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Match ProgrammeChester break new ground, over the next few days, with matches against Danish and Dutch opposition. The visit of FC Nordsjaelland and ADO Den Haag marks the first time that the club has faced teams outside the British Isles at the Deva Stadium. Indeed this is the first occasion, since April 1962, that a continental European side has lined up against Chester in the city.

Since the club’s formation, in 1885, matches against opponents outside England and Wales have been few and far between. Away from home there have been tours of the Faeroe Islands (1986), Republic of Ireland (1987) and Scotland (1990 and 1992) as well as a one off game against Queens Park in 1989. In Chester itself there was a visit from a Czech Army X1 during the war but the first games against club sides occurred in May 1951 when Irish sides Shelbourne and Dundalk paid a visit as part of the Festival of Britain. The only other Irish visitors were Cork City in 1988. On that occasion former City keeper Phil Harrington was on the end of a five goal salvo for a Cork side managed by Eamon O’Keefe who joined Chester later that season. The first Scottish side to play at Sealand Road were Stirling Albion who played a YMCA benefit game in 1952 and then returned a decade later for a second fixture, while the now defunct Third Lanark also played a floodlight friendly in 1961. Another Scottish club, Dumbarton, have also played two games here, in 1968 and 1975. The second of these matches, a 1-1 draw, is the only time that a Scottish side has avoided defeat in Chester. Partick Thistle (including a young Alan Hansen in their squad) are the only other Scottish side to play in Chester and they were on the end of a 4-1 hiding in 1970. A case of diabolical defending as a certain Scottish commentator might say.

Only one club team from mainland Europe has played in Chester and that was German club Hamborn 07 in April 1962. Hamborn were on a brief tour of England that also included fixtures against Bristol City and Portsmouth and they arrived with a good reputation having won the West German cup the previous season.

Meanwhile Chester were bottom of the Fourth Division, following the resignation of Accrington Stanley, and manager Bill Lambton was being put under increasing pressure. Only seven days earlier the defence had capitulated in a 6-2 defeat at Aldershot while the previous Saturday Chester had been beaten at the Stadium by a Barrow side that finished the game with 10 men after their goalkeeper had suffered a broken leg. Given this background it was hardly surprising that Chester supporters arrived at the ground expecting their side to be given a complete thrashing. In the event, they came away totally mystified as Chester ran out comfortable 4-1 winners.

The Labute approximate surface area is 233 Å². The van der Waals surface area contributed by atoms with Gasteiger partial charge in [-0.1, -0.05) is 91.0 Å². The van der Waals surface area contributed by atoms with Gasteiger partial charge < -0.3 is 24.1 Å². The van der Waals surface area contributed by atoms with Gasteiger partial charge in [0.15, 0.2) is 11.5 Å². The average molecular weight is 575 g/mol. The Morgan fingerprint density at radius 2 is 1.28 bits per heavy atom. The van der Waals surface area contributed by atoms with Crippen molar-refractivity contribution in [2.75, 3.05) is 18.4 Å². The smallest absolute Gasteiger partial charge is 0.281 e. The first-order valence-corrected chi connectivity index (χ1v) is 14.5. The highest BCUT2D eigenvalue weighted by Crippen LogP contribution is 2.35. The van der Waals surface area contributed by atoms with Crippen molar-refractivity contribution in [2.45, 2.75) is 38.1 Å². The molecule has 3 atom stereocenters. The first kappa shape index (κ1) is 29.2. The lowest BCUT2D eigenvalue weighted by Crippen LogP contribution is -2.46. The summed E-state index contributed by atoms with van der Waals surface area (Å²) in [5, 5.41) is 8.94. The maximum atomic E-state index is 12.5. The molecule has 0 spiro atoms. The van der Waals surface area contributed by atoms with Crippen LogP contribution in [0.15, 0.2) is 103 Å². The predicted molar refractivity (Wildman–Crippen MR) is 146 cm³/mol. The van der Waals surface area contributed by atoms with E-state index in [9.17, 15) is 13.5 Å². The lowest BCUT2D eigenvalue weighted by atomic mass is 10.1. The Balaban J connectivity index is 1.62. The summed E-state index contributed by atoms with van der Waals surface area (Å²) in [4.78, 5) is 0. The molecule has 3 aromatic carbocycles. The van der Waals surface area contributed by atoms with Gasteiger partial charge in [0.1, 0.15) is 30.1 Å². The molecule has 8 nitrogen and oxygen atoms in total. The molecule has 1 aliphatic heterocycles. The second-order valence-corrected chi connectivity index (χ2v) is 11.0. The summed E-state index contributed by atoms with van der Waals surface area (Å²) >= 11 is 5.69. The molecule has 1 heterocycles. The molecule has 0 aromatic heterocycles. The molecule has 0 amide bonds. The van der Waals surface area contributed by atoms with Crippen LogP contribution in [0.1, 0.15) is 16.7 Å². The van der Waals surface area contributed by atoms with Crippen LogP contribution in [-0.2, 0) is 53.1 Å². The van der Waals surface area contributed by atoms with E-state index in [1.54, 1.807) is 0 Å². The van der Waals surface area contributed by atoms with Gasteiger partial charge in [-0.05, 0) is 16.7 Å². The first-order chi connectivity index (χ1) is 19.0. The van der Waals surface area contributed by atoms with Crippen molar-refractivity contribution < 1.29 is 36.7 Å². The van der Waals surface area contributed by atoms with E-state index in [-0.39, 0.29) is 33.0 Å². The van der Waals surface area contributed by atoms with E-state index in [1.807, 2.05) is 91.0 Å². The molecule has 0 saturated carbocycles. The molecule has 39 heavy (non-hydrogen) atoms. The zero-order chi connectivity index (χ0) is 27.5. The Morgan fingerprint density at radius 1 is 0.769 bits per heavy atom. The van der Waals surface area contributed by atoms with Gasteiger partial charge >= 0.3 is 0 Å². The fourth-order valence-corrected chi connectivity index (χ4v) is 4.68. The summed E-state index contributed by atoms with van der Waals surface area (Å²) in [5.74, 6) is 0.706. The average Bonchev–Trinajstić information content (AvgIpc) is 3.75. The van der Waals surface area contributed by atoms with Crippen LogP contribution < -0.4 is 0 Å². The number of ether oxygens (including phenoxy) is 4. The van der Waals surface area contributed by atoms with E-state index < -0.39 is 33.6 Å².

The game proved a contrast in styles as Hamborn’s close passing game was matched by Chester’s tactic of playing long balls down the wing as frequently as possible. It certainly must have been difficult for the Germans facing a Chester side who were clearly fit thanks to the notoriously punishing fitness regime instigated by Lambton and it can’t have helped Hamborn having played Bristol City only 24 hours earlier. It only took 10 minutes for Chester to take a complete grip of the game and keeper John Hardie was given very little to do by the lacklustre German forwards. The goals came from “the unusually lively” Ron Davies, who scored two, Bill Myerscough and Ron Hewitt. Myerscough’s goal seemed to sum up the Chester tactics as yet another long ball down the middle was missed by centre half Rinas (reputedly in the West German League team to play in Japan) for the former Coventry man to score with a low shot. The unfamiliarity of the German team caused problems for the local reporters as the Cheshire Observer claimed the German consolation goal was scored by Schafstall while the Chester Chronicle identified it as Lichtenberger.

One of the positive aspects to come out of the game for Chester was the performance of triallist Bobby Wilson, the former Accrington centre half. Wilson had been out of action following Stanley’s resignation from the Fourth Division and created a good impression with some neat and tidy play. He signed for Chester at the end of the season. Bill Lambton was understandably pleased with the overall performance stating “I said they were a disgrace on Saturday. Tonight they were a credit to me.” Meanwhile the Germans contented themselves with a simple “ the better team won.” After the game the Chester players were presented with pins bearing the German club’s coat of arms, a pennant to hang in the boardroom (I wonder what happened to that) and a photo of Hamborn together with a large map of the district.

As a footnote, Chester took the opportunity in this game to unveil a new strip of blue and white shirts and blue shorts having spent the previous three seasons playing in green shirts, gold facings and white shorts.

Chester: Hardie, Hughes, Evans, Wilson, Watson (Ireland), Cartlidge, Morris, Myerscough, Davies, Hewitt, Fitzgerald
Hamborn: Prill, Lichtenberger, Schafstall, Kirschenberg, Richmuller, Pracz, Jesih, Haefner, Rinas, Hnevsa, Schwikart

Attendance: 2,318
Receipts: £300

Chas Sumner [Published 23/7/03]
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